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News > Latin America

Argentine Teacher Tortured, Her Flesh Carved With Threat

  • A woman prepares food at a soup kitchen during a demonstration against the government’s economic measures in Buenos Aires, Argentina Sept. 12, 2018.

    A woman prepares food at a soup kitchen during a demonstration against the government’s economic measures in Buenos Aires, Argentina Sept. 12, 2018. | Photo: Reuters

Published 13 September 2018

A Buenos Aires teacher was kidnapped and tattooed in blood with 'no more pots' for feeding students amidst 40 percent poverty in Argentine's oncoming recession.

In Argentina, protesting teachers are being tortured for giving away free school meals.

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A teacher at the Education Center (ECE) 801 located just outside of Buenos Aires, was kidnapped upon leaving her work to walk home on Wednesday afternoon.

Her three male attackers pulled Corina De Bonis into a vehicle, hooded the educator and then scrawled the words, in Spanish, ‘no more pots’ (olla no) on her stomach with a sharp object. The men threatened De Bonis’ life and told her to “remain loyal” before letting her go.

The United Workers Union of Education in Buenos Aires (Suteba), Argentina, denounced the kidnapping and torture of a teacher at ECE 801 where just two months ago a gas explosion caused the deaths of two people. "These cowardly actions … will not stop the legitimate claims for dignity from our people," said Suteba Secretary-general Roberto Baradel at a Wednesday press conference. He said what happened was “very serious."

De Bonis and other CEC teachers have organized free hot meals for kids a few blocks from school 801 for the past three months as government education cuts have left schools without heating gas or warm meals. To their surprise, community members who cannot afford food have also come to where the educators cook, as Argentina’s economy teeters on a recession.

The governor of provice of Buenos Aires, conservative Maria Eugenia Vidal, said her administration is opening up an investigation to get to the bottom of the attacks. "We are also assisting (De Bonis) with psychological help,” assured the official.

The Provincial Memory Commission of Buenos Aires released a statement saying the organization, "expresses extreme concern for the kidnapping and torture" suffered by the teacher.

"The kidnapping and torture of Corina is intolerable and is a consequence of official practices and discourses that discredit the education workers, delegitimize their claims, curtail the right to protests that promote, legitimize and encourage repressive actions and violence against them," read the commission’s communique.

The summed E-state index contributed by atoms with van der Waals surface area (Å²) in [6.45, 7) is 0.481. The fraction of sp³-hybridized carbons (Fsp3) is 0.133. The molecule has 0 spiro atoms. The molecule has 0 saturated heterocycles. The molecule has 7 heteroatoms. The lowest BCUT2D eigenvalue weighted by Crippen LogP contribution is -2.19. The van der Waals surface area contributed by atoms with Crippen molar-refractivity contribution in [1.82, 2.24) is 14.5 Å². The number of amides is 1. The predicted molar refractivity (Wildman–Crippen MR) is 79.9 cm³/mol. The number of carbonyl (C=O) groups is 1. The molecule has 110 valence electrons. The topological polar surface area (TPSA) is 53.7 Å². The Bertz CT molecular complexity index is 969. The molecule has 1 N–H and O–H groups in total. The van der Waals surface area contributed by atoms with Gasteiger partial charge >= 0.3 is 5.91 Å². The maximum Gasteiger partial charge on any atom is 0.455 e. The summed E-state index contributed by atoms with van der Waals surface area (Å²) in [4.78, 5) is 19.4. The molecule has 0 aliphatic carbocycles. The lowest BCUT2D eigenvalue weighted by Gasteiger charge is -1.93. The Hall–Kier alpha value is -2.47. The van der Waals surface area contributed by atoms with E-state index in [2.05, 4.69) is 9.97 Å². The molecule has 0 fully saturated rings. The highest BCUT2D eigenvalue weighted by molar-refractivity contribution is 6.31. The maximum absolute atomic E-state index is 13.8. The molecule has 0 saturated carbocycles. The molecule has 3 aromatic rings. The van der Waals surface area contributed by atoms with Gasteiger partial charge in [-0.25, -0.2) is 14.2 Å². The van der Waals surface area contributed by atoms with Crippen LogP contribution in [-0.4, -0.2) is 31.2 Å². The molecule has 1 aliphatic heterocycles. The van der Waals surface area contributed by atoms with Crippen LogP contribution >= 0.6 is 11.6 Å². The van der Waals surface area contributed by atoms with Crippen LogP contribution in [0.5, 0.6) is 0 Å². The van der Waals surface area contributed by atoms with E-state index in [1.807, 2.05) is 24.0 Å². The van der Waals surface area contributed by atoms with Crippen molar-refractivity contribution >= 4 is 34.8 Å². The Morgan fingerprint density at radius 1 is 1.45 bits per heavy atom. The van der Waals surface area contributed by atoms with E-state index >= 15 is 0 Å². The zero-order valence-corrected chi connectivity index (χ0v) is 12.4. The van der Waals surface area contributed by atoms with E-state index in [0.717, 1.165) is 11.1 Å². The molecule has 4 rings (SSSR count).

Since taking office, President Mauricio Macri has slashed energy and water subsidies, and introduced a slew of other austerity measures including cutting retirement pensions, eliminating thousands of public sector jobs and freezing wages in order to cut the primary deficit, with the end goal of appeasing international investors and the IMF through which the government has a US$50 billion loan. Along the way, the peso has devalued to 40 to the dollar, and inflation has hovered between 25 and 30 percent for the past year.

The government sold off over a billion of its pesos since July and hiked interest rates to 60 percent in a backfiring effort to stabilize the economy.

Last week his administration consolidated several ministries, among them the Ministry of Education, which incited major protests in Buenos Aires.

Teachers decided to end the initiative last week after receiving a series of threats of death and violence against them. In late August they even received a phone warning them, "stop fucking with the pots," which they reported to the police.

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The government was providing ham and cheese sandwiches and a piece of fruit, but that was not enough for the educators.

"The kids need to eat well. We started to make hot meals with donations from teachers, families, businesses and the unions Suteba and the Association of State Workers (ATE)," said Leila Mendel Revilla, director of the CEC 801. She said that in addition to gas cuts, schools have extensive water and infrastructural issues.

According to Revilla other schools in the area have also been threatened, telling educators to "Go back to teaching" and "Do not do politics."

A mother who helps prepare the food told local media, "These threats are political. They do not want to know the hunger we have.”

Earlier this month the United Nations Children's Fund (UNICEF) released a report saying that that 40 percent of Argentine youth are currently living in poverty, compared to just over 25 percent of the general public. UNICEF officials urged the government to "prioritize and strengthen the financing of social protection and redouble efforts in favor of children (or face) enormous consequences for children and adolescents."

Even before the Argentine school year began last March teachers unions have been demanding a wage increase and a trigger clause in their contracts that ensures salaries keep pace with inflation.

Teachers are striking Thursday and Friday against the attacks and low wages, bringing their number work of stoppage days to just under 20 for this school year.

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